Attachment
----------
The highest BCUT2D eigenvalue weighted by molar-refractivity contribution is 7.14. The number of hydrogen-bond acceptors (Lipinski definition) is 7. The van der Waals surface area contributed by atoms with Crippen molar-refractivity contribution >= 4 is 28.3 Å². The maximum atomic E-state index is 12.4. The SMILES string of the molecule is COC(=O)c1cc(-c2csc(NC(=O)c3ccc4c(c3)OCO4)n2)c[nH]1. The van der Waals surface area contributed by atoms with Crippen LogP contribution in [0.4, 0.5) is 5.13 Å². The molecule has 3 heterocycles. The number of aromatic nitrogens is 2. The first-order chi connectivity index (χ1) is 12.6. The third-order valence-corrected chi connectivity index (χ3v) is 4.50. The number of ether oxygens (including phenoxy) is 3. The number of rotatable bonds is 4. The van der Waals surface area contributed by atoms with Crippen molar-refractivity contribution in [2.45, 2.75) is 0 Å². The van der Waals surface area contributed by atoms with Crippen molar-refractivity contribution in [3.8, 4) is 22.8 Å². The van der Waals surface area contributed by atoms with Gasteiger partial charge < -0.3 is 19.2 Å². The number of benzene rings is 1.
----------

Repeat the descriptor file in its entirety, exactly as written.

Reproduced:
The highest BCUT2D eigenvalue weighted by molar-refractivity contribution is 7.14. The number of hydrogen-bond acceptors (Lipinski definition) is 7. The van der Waals surface area contributed by atoms with Crippen molar-refractivity contribution >= 4 is 28.3 Å². The maximum atomic E-state index is 12.4. The SMILES string of the molecule is COC(=O)c1cc(-c2csc(NC(=O)c3ccc4c(c3)OCO4)n2)c[nH]1. The van der Waals surface area contributed by atoms with Crippen LogP contribution in [0.4, 0.5) is 5.13 Å². The molecule has 3 heterocycles. The number of aromatic nitrogens is 2. The first-order chi connectivity index (χ1) is 12.6. The third-order valence-corrected chi connectivity index (χ3v) is 4.50. The number of ether oxygens (including phenoxy) is 3. The number of rotatable bonds is 4. The van der Waals surface area contributed by atoms with Crippen molar-refractivity contribution in [2.45, 2.75) is 0 Å². The van der Waals surface area contributed by atoms with Crippen molar-refractivity contribution in [3.8, 4) is 22.8 Å². The van der Waals surface area contributed by atoms with Gasteiger partial charge < -0.3 is 19.2 Å². The number of benzene rings is 1.